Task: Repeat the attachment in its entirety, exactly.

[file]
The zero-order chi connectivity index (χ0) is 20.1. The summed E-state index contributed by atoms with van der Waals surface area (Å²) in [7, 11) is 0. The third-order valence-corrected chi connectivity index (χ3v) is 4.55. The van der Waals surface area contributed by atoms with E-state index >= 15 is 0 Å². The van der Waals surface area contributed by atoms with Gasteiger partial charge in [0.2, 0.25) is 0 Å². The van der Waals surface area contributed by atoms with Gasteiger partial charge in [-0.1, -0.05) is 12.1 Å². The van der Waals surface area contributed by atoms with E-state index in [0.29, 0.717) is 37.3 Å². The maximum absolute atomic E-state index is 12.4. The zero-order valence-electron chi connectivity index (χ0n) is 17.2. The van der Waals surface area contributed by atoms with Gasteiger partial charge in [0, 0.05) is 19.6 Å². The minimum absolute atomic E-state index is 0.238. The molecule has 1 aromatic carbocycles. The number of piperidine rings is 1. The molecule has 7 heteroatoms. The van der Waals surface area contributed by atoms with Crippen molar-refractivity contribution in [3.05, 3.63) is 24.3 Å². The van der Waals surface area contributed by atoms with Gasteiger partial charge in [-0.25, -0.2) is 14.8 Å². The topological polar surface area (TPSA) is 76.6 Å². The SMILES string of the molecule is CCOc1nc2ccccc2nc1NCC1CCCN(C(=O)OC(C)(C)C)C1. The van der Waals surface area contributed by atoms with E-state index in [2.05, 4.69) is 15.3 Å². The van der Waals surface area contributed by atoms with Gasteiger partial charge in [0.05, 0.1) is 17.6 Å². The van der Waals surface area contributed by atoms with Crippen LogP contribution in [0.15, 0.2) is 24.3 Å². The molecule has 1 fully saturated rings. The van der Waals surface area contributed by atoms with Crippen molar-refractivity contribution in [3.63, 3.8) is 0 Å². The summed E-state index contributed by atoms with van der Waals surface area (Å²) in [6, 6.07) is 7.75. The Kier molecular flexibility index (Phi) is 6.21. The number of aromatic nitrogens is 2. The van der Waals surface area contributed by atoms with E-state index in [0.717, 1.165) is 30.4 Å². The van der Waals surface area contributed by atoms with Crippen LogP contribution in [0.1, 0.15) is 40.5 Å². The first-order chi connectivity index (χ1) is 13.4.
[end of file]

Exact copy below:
The zero-order chi connectivity index (χ0) is 20.1. The summed E-state index contributed by atoms with van der Waals surface area (Å²) in [7, 11) is 0. The third-order valence-corrected chi connectivity index (χ3v) is 4.55. The van der Waals surface area contributed by atoms with E-state index >= 15 is 0 Å². The van der Waals surface area contributed by atoms with Gasteiger partial charge in [0.2, 0.25) is 0 Å². The van der Waals surface area contributed by atoms with Gasteiger partial charge in [-0.1, -0.05) is 12.1 Å². The van der Waals surface area contributed by atoms with E-state index in [0.29, 0.717) is 37.3 Å². The maximum absolute atomic E-state index is 12.4. The zero-order valence-electron chi connectivity index (χ0n) is 17.2. The van der Waals surface area contributed by atoms with Gasteiger partial charge in [0, 0.05) is 19.6 Å². The minimum absolute atomic E-state index is 0.238. The molecule has 1 aromatic carbocycles. The number of piperidine rings is 1. The molecule has 7 heteroatoms. The van der Waals surface area contributed by atoms with Crippen molar-refractivity contribution in [3.05, 3.63) is 24.3 Å². The van der Waals surface area contributed by atoms with Gasteiger partial charge in [-0.25, -0.2) is 14.8 Å². The topological polar surface area (TPSA) is 76.6 Å². The SMILES string of the molecule is CCOc1nc2ccccc2nc1NCC1CCCN(C(=O)OC(C)(C)C)C1. The van der Waals surface area contributed by atoms with E-state index in [2.05, 4.69) is 15.3 Å². The van der Waals surface area contributed by atoms with Gasteiger partial charge in [0.05, 0.1) is 17.6 Å². The van der Waals surface area contributed by atoms with Crippen LogP contribution in [0.15, 0.2) is 24.3 Å². The molecule has 1 fully saturated rings. The van der Waals surface area contributed by atoms with Crippen molar-refractivity contribution in [3.63, 3.8) is 0 Å². The summed E-state index contributed by atoms with van der Waals surface area (Å²) in [6, 6.07) is 7.75. The Kier molecular flexibility index (Phi) is 6.21. The number of aromatic nitrogens is 2. The van der Waals surface area contributed by atoms with E-state index in [0.717, 1.165) is 30.4 Å². The van der Waals surface area contributed by atoms with Crippen LogP contribution in [0.1, 0.15) is 40.5 Å². The first-order chi connectivity index (χ1) is 13.4.